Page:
Three charged with interfering with Peoria street gang trial

Chronicle Media

Demoney Coleman

Anytia Crowe

Three individuals have been indicted on felony charges related to alleged efforts to impede the recent trial of members of a Peoria street gang.

Arraignment for Demoney Coleman, 21, is scheduled for Feb. 13, after a grand jury charged him with criminal contempt. The indictment alleges Coleman disobeyed and resisted a court order to answer questions directed to him as a government witness during testimony at the trial of Eugene Haywood and others Nov. 19.

Coleman is in law enforcement custody, serving a six-year prison term for possession of a stolen semi-automatic handgun by a felon. Coleman’s federal sentence, imposed in July, was ordered to be served consecutive to any sentence imposed in a separate case in Peoria County.

A trial defendant’s mother, Anytia Crowe, 35, a resident of the 1400 block of Greenlawn in Peoria, entered a plea of guilty Jan. 23 to witness tampering. Crowe admitted that she interfered with the prosecution and trial of Haywood, her son, Kenwan Crowe; and others.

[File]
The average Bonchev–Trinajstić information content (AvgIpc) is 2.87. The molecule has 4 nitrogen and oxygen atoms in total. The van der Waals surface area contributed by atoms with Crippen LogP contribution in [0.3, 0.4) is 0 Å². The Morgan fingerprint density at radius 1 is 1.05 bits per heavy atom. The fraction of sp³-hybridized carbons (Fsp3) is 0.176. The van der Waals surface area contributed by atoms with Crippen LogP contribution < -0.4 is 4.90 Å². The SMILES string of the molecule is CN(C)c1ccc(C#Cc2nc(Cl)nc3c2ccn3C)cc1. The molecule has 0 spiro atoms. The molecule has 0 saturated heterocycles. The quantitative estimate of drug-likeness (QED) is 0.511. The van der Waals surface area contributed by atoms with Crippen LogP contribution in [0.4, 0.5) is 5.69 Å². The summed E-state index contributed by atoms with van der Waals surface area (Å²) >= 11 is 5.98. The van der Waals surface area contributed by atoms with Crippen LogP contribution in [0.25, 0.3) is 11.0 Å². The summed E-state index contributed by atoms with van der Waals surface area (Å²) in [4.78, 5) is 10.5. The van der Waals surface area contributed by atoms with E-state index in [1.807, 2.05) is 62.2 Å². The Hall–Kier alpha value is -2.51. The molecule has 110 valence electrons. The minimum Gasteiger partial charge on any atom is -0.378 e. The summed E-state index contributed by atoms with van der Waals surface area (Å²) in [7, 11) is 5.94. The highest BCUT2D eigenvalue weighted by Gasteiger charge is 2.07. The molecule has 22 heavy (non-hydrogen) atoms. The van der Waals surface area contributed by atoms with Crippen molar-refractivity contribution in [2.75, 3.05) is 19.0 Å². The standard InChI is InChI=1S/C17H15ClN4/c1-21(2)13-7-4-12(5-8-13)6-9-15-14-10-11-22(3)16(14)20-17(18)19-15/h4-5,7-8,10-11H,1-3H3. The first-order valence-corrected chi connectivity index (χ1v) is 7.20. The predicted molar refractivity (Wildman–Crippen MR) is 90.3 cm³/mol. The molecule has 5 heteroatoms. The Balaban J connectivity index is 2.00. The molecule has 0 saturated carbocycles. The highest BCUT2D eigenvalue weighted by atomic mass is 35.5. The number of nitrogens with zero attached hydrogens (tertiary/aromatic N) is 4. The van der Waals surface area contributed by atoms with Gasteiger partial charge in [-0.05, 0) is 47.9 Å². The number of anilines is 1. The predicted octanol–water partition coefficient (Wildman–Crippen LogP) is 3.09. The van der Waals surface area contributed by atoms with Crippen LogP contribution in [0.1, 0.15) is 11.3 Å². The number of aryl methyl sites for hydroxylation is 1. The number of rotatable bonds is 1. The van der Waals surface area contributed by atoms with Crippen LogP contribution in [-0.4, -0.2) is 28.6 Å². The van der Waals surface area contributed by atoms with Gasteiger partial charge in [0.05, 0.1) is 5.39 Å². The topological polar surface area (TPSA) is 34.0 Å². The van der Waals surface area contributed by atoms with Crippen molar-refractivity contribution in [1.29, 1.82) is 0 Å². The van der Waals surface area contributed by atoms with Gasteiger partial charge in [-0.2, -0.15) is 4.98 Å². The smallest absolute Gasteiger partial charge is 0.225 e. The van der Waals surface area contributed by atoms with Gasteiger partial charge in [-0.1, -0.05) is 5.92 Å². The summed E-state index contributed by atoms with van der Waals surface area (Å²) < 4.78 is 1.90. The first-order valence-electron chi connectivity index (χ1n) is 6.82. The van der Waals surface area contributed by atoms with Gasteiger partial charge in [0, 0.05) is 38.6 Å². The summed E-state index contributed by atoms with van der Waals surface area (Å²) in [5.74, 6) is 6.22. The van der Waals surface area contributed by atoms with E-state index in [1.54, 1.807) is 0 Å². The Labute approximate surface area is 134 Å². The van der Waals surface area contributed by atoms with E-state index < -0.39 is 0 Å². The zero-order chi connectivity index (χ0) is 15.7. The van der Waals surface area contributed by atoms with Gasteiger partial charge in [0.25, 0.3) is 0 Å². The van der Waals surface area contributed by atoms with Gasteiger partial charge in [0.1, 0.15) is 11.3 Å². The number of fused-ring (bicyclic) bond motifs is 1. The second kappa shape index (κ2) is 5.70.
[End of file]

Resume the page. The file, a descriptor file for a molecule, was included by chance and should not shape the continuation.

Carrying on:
Ryan Greenwood

Crowe admitted that on Oct. 21, when the final pre-trial hearing was held, she stood in the entryway of the federal courthouse in Peoria, prior to passing the security desk, and harassed and intimidated witnesses who were under federal subpoena as they checked in for the hearing.

Crowe also admitted that she told witnesses that they did not have to cooperate and should not cooperate with the government.

At sentencing, scheduled for May 21, the government and Crowe have agreed to a sentence of five months in jail, to be followed by three years of supervised release. Crowe has been in the custody of the U.S. Marshals Service since her arrest Oct. 21.

Ryan Greenwood, 30, of Peoria, was indicted in December and charged with perjury. The indictment alleges that on Nov. 18, while under oath as a witness for the government, Greenwood made false statements.

Greenwood remains on bond pending a trial scheduled on April 27. The offense of perjury is punishable by up to five years in prison and a $250,000 fine.

The U.S. Bureau of Alcohol, Tobacco, Firearms and Explosives conducted the investigations in the cases.